SimpleMind wins here, by being able to turn your mindmap into an outline. You can reorder this outline, and STILL keep the exact visual grouping of the mindmap! Again, from the mindmap of this post:
Talk around your mindmap a few times, from topic to topic, until you arrive at the same order every time. This may require multiple sessions to do this, and that's OK! Moving on while it's still shaky will be disastrous and cost you time you don't have. Writing your narrative and choosing images is all that's left to do after this, and that can be done under the gun, but massive re-orderings cannot!
Proceed to writing your Talking Points only when ready.
Now that the topic order is set, you'll want to get down to writing down those talking points that you came up with while walking your map. You will generally be talking continually, but with pauses, throughout your talk. This means each topic needs words, and words work better in sentence, of course! So you're going to write sentences - approximately 5 per topic.
The rule of thumb for this is:
5 sentences max per topic, and 15-20 words per sentence!
There's a reason for these numbers. But don't worry about that yet. For now, your goal is simply to capture those thoughts you had that determined the topic order. The process of writing out each sentence will do a lot for you. The more you can commit to the exact words you'll use, the more professional and polished you'll sound. Maybe you don't have time for that now, but at least try to create sentences that feel right, and are authentically you. 5 sentences of 15-20 words, based on a speaking pace of 120-150 words per minute, leaves room in your word-budget that you can turn into pauses, or improvise in later.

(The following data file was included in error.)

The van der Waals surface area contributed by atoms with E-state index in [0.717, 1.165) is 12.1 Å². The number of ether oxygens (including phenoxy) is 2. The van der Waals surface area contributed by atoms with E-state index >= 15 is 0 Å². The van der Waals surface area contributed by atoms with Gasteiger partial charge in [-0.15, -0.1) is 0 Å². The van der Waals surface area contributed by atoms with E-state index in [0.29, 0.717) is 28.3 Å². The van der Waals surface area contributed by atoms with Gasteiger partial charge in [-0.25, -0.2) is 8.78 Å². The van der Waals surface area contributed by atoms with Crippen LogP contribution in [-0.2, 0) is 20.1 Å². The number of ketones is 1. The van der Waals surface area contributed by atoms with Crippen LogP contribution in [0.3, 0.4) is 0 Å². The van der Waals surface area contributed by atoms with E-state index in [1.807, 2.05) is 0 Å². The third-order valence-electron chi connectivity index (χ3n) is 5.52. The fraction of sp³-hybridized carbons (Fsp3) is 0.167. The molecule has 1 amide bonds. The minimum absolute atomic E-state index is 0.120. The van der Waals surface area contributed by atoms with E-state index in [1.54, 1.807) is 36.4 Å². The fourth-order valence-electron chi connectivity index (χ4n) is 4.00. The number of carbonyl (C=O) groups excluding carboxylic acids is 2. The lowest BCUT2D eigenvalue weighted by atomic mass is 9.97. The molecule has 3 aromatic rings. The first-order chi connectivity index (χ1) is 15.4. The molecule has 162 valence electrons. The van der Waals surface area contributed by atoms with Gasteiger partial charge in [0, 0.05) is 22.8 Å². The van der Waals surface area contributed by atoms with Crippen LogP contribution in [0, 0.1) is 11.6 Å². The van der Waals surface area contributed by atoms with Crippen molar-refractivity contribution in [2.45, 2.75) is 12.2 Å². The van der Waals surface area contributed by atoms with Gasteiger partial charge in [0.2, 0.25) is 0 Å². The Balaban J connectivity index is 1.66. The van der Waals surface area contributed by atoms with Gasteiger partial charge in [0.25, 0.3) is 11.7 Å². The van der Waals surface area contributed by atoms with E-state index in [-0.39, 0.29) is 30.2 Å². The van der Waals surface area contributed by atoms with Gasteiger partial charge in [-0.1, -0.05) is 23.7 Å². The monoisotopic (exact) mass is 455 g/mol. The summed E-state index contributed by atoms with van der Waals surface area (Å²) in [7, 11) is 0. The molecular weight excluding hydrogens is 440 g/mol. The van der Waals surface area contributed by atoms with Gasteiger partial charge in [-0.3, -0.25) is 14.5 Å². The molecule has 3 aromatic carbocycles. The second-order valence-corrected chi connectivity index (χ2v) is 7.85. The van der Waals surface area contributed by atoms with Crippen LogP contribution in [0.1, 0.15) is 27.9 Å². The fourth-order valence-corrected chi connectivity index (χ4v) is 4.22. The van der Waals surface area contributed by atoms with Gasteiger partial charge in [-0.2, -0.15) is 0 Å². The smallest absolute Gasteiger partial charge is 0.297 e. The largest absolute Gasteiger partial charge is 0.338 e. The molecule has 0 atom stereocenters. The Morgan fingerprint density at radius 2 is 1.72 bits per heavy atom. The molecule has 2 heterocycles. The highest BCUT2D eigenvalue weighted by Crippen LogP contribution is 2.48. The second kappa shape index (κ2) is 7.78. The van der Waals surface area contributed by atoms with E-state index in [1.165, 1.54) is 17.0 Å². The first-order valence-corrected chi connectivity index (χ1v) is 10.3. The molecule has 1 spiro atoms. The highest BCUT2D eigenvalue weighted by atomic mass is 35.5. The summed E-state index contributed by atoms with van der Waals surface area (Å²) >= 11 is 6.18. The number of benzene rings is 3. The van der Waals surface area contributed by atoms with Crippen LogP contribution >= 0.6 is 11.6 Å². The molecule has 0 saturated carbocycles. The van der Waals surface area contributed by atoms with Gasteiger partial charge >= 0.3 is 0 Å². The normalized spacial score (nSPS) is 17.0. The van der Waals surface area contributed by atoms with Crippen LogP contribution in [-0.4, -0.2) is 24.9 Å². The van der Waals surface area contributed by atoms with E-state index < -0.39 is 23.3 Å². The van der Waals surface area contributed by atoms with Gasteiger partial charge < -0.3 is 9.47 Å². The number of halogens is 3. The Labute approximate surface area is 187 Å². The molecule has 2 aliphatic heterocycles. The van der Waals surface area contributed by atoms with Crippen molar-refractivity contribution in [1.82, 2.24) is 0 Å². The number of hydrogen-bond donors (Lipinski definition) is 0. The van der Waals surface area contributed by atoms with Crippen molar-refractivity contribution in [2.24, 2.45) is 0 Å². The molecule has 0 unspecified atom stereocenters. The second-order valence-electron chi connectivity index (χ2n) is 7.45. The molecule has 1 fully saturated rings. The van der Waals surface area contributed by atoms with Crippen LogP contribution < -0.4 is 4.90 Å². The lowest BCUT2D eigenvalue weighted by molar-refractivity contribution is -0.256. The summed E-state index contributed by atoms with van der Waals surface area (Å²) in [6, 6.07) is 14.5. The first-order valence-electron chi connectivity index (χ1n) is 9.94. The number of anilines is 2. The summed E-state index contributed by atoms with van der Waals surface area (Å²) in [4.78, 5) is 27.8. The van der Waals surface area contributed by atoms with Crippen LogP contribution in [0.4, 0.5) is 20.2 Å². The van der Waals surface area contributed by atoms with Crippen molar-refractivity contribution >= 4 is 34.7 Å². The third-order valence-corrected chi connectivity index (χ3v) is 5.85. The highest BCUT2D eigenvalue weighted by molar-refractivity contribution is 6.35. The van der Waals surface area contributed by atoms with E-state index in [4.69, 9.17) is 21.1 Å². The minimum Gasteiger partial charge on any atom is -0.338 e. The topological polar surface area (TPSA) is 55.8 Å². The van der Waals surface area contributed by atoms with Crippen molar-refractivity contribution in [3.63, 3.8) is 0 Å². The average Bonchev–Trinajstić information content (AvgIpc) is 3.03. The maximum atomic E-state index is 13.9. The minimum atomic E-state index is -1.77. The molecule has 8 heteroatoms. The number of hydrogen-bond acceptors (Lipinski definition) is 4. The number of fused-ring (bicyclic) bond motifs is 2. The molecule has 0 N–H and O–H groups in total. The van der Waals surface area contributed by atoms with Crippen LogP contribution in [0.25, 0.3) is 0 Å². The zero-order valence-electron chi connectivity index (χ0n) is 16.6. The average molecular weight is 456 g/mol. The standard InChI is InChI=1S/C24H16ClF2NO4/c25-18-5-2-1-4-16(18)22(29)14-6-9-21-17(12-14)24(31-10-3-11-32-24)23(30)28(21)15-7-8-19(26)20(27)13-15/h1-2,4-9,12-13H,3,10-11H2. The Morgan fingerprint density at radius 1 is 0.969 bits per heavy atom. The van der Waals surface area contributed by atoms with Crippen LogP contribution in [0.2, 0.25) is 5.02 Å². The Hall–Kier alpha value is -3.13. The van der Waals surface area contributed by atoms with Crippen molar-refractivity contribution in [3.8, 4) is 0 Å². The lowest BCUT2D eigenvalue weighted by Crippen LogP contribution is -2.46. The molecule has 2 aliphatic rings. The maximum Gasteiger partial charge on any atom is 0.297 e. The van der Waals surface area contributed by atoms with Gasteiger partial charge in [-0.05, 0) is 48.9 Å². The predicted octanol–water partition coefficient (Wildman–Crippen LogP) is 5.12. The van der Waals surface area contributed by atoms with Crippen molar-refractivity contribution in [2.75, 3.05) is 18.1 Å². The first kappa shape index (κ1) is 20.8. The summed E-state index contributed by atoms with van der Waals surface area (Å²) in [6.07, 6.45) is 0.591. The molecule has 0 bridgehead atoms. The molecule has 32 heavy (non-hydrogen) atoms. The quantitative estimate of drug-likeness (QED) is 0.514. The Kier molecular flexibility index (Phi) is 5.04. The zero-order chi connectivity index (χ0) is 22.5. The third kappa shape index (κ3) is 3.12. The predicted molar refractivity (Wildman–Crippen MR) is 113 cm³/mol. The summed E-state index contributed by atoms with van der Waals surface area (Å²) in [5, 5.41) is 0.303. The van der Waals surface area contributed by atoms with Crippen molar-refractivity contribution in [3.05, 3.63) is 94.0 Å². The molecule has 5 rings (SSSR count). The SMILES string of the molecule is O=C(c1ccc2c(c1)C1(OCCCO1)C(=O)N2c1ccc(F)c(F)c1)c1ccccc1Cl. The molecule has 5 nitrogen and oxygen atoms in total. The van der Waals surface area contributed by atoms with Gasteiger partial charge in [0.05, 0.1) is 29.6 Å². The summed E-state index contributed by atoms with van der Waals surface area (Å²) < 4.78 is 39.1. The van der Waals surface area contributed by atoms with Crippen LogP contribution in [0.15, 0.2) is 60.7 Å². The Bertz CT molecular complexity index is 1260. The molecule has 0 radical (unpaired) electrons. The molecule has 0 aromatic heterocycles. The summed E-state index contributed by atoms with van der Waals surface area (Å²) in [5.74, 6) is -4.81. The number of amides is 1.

Now get down to it!
What to do:
- Re-walk your mind map, writing down the sentences that helped you determine your topic order
- Using a text editor, keep sentences short enough so they fit on one line.
What not to do:
- Write your sentences when the topic order is not solid.
- Lay these words out as bullet points on slides (keep them Presenter Notes or in a separate application like a text editor)
Congrats - you are in the home stretch! For my 30 minute talk I did the previous steps over 2 days, during transit, waiting in line— anywhere I could. This final step I did in 2 1/2 unbroken hours after the first day of the conference, and the day before I went on. Finding/making images and memes, choosing props - I find this to be so fun. It's where the palms start to sweat from excitement, not just nerves!
Starting from each topic group, practicing each topic's sentences aloud, ask yourself what your audience should be seeing. Each of these methods, and others can be considered:
- A Lone Image
- Bullet Points
- A code sample
- An audience demonstration or poll
With 30 topics or more, your audience needs variety: each one cannot be delivered in the same way! Your content, and how much time you have to prepare, will determine exactly what you commit to showing or playing. But, variety will make things far more memorable. And the last thing you want after all your hard work is for your message to be forgotten.
What to do:
- Talk over each topic group with images as it gets completed.
- With a stopwatch, time each section with the exact words and support visuals to verify it still works with the narrative
- Practice! Practice!
What not to do:
- Try a brand new presentation software if you're pressed for time.
- Get a big idea to add or rewrite more than 1%
- Freak out and call the whole thing off (really?)
Remember WHY this was important enough to you to do this.
Remember WHAT you love about this topic.
Remember HOW you want to make things better for your audience.
At the end they're not judging your slides, or even you. They want to reach a new level of understanding, feel smarter, enlightened, aware. You can only do your best. But you are there for a reason, and it's really out of your hands once you've gotten to this point. So trust-fall into the universe once you've prepared this much. You got this! (Let me know how it goes)